Pre-diabetes may be defined either by an impaired fasting glucose (IFG) or impaired glucose tolerance (IGT). The presence of either finding is associated with a higher risk for the future diagnosis of diabetes.


An impaired fasting glucose level is a fasting plasma glucose from 100 to 125 mg/dL (5.6 to 6.9 mmol/L).



• The lower cutoff has been decreased over time (it was 110 mg/dL in 1997).


An impaired glucose tolerance is a 2 hour plasma glucose of 140 to 199 mg/dL (7.8 to 11.0 mmol/L) following an oral 75 g glucose load (oral glucose tolerance test).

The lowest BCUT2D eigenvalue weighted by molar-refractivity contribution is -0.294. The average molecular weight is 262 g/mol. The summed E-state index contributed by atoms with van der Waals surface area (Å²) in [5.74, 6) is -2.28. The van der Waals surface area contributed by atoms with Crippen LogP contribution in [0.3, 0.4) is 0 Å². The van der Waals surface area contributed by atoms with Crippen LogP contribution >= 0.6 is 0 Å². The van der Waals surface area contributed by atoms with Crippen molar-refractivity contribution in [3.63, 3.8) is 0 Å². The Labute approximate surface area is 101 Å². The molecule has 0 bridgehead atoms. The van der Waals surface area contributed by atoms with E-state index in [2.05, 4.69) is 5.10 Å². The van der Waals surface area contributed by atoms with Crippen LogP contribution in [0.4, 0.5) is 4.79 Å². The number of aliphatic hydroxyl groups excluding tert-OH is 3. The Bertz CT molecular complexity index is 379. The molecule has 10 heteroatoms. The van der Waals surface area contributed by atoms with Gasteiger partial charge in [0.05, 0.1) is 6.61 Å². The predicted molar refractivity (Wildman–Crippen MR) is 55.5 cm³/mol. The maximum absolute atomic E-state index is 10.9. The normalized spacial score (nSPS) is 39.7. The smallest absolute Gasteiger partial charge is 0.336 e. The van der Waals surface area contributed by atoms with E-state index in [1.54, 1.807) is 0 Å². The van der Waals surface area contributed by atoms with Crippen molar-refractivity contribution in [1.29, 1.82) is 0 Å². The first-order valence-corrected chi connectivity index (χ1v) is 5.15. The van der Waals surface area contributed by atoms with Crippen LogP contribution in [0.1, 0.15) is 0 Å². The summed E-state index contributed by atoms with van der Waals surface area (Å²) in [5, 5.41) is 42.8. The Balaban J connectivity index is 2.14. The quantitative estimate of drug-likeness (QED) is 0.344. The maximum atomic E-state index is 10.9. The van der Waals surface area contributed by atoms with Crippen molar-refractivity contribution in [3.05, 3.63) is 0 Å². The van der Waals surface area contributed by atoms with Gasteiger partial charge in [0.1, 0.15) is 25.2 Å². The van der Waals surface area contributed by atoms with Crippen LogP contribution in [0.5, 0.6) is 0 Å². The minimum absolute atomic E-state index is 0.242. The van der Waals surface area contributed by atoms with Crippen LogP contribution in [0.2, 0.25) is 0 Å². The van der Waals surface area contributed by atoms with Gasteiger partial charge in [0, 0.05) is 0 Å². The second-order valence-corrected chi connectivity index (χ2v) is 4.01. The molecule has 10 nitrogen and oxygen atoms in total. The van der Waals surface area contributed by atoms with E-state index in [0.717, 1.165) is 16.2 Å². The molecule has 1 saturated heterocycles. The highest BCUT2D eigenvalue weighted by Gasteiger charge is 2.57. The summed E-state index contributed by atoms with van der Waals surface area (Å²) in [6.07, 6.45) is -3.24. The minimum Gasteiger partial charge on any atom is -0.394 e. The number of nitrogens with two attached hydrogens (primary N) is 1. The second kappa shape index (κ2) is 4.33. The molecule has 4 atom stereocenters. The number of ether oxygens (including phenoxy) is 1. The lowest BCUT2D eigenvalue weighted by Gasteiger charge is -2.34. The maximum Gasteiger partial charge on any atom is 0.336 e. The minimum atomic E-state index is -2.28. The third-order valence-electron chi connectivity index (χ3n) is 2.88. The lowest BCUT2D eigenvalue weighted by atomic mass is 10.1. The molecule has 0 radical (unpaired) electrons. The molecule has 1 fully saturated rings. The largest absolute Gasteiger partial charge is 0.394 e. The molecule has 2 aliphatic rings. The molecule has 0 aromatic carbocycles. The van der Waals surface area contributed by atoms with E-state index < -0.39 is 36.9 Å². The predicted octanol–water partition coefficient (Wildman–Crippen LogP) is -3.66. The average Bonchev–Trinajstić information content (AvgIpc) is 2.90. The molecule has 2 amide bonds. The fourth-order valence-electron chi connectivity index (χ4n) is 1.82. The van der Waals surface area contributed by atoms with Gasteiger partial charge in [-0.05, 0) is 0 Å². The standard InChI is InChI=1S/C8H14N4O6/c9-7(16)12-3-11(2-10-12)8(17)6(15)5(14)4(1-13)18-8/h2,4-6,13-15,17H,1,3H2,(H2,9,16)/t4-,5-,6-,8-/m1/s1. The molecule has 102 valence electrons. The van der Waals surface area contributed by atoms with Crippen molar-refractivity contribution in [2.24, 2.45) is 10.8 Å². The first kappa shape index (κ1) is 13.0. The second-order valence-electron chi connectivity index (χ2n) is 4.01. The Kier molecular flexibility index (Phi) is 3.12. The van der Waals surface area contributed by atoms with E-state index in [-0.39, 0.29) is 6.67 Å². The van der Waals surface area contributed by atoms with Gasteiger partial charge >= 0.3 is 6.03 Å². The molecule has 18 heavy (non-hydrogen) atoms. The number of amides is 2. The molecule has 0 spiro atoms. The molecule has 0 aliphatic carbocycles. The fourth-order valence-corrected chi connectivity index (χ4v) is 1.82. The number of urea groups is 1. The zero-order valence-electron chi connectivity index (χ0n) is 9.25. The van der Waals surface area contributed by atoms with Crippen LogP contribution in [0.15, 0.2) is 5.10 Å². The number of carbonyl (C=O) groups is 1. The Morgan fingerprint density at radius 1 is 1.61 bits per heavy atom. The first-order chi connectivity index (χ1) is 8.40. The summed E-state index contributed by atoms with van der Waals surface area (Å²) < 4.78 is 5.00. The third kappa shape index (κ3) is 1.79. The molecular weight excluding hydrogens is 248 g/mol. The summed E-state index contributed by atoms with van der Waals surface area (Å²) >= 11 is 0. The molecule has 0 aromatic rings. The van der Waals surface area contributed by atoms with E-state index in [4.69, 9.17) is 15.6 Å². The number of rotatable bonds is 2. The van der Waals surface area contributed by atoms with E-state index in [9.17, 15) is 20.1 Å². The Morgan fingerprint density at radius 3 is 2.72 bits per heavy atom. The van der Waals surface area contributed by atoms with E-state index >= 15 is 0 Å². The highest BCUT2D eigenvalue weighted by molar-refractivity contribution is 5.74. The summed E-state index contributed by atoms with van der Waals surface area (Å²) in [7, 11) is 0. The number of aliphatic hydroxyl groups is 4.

A positive test should be repeated on another day before the diagnosis of prediabetes is made.


The oral glucose tolerance test is not recommended for routine clinical use but may be helpful in patients with an uncertain diagnosis. It must be performed correctly to allow for an accurate diagnosis.


In the past glycosylated hemoglobin A1c was not recommended for making the diagnosis of diabetes. In 2008 an International Expert Committee recommended that a glycosylated hemoglobin A1c >= 6.5% be used as a criterion for the diagnosis of diabetes. A glycosylated hemoglobin A1c from 6.0 to 6.4% indicates a patient at increased risk for developing diabetes.


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